5 Diet-Friendly Frozen Treats

These simple, "homemade" frozen treats will cool you off without killing your diet.

You can find plenty of diet-wise frozen fruit pops and other frozen desserts at the supermarket that contain no more than 100 calories per serving. With few exceptions, however, these goodies get their low-cal count from artificial sweeteners and fats. So, while commercial brands are good in a pinch, there's really nothing like the taste of frozen treats you make yourself, starting with fresh ingredients, especially when they're this easy to prepare.

Frozen Iced Tea Cubes. Take refreshment a step further by freezing iced black, green or herbal tea in ice cube trays. Tea itself contains no calories and neither does any lemon juice you add for flavoring. The less sugar or honey you add to sweeten, the fewer calories you'll have in your iced treat and the more you can enjoy on a hot day.  Once they are partially frozen, you can insert a popsicle stick or lollipop stick  into the center of the cube (both types of sticks are available in cook shops and in the cooking/baking department of many large supermarkets). Or simply pop the frozen cubes out into a cup.

Watermelon Slushie. Freeze chunks of seedless watermelon in a covered, freezable food storage container. Whenever you want a frosty treat, throw a few chunks in a blender or food processor and whirl with an on/off motion until you have a frozen slush. If you like, add a squeeze of fresh lime or lemon juice. Be careful not to over-blend, or you'll end up with cold watermelon soup (also a tasty treat but probably not what you were expecting)!

Frozen Bananas. When it comes to homemade, it doesn't get any easier than this.  Peel a small, ripe banana and sprinkle with lemon juice to prevent browing. Wrap it in plastic wrap, aluminum foil or freezer wrap, and pop in the freezer for several hours or until solid.  Once frozen, or at least semi-frozen, bananas have the consistency of ice cream. If you like nuts, roll and press your banana in just a dusting of very finely chopped almonds or walnuts before wrapping and freezing. For an easy-grab pop, pop, insert a flat popsicle stick into one end before freezing.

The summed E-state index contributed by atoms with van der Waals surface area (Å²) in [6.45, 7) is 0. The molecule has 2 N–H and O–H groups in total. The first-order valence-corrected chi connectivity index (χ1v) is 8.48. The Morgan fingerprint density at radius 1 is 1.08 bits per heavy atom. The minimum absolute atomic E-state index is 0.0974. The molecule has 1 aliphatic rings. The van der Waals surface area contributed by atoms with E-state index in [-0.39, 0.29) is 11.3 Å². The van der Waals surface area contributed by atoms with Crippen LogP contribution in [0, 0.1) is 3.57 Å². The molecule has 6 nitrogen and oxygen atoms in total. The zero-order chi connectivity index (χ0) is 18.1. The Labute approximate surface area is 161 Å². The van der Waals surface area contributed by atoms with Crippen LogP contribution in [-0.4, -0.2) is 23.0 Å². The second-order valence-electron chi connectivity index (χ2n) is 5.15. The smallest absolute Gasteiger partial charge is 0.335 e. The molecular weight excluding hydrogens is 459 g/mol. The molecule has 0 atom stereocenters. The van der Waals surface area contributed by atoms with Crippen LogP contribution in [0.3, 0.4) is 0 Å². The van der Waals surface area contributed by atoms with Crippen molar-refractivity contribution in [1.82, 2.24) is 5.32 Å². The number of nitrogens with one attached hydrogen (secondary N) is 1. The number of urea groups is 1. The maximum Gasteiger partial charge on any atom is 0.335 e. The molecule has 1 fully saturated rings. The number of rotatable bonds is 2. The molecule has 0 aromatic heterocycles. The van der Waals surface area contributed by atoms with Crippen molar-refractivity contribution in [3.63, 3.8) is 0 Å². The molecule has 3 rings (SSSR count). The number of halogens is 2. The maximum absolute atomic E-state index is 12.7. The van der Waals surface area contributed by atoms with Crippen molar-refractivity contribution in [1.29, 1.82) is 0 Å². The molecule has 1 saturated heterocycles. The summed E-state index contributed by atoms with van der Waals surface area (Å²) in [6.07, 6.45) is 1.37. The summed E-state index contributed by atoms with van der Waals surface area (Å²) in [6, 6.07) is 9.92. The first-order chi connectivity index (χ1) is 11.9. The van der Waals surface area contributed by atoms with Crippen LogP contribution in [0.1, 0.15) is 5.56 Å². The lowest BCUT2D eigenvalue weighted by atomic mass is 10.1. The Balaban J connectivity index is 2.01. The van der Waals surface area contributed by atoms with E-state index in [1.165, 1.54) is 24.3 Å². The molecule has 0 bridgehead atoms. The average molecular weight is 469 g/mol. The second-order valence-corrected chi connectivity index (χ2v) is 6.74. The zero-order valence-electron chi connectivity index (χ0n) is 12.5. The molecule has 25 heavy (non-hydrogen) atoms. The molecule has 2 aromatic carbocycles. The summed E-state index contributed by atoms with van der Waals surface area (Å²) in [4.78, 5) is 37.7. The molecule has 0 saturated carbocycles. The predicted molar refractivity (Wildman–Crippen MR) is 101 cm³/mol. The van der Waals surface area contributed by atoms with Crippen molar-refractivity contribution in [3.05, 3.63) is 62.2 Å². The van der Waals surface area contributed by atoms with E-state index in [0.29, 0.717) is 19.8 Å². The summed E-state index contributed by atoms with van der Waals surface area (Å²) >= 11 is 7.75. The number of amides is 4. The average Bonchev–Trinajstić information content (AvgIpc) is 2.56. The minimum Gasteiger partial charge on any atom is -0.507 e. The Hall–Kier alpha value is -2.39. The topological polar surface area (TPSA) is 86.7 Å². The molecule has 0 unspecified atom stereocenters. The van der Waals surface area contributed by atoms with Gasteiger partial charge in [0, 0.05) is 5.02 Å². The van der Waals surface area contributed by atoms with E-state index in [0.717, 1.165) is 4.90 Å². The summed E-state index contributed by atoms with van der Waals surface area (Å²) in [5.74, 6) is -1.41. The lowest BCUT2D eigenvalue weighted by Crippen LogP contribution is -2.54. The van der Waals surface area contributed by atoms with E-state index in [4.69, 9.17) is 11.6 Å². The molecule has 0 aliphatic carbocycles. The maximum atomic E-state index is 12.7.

Frozen Grapes. Freeze individual grapes on a tray. When frozen, pour the grapes into a freezer-safe food storage bag or container. Frozen grapes make great diet food because they are small treats that you won't gobble up as quickly as fresh grapes. They also seem like more of a treat than fresh grapes because, like bananas, they take on a creamier consistency when frozen.

Raspberry Semifreddo. In Italian, semifreddo means "half cold," and is used to describe a variety of partially frozen (or partially thawed) desserts that include ice creams, cakes, custards and fruit mixtures. You can make a Line a (9 x 5-inch) loaf pan with aluminum foil so that the foil hangs over the long sides of the pan.  In a mixing bowl, combine a large container (32 ounces) vanilla or honey flavored yogurt with 1 cup fresh raspberries (or any fresh cut-up fruit or berries). Spoon the mixture into the lined pan. Freeze at least overnight.  To serve, transfer the semifreddo from the freezer to the refrigerator for 1 hour to thaw slightly, just until it is easy to slice but not yet thawed. Use the foil to remove the frozen loaf from the pan. Cut into thin slices to serve. You can cut the entire loaf and refreeze slices individually. Let the slices thaw for at least 20 minutes in the refrigerator to enjoy them semifreddo. Top with additional fresh fruit, if you like. A great variation: In a blender or food processer, combine the yogurt with a ripe banana until almost pureed, before mixing with berries and freezing.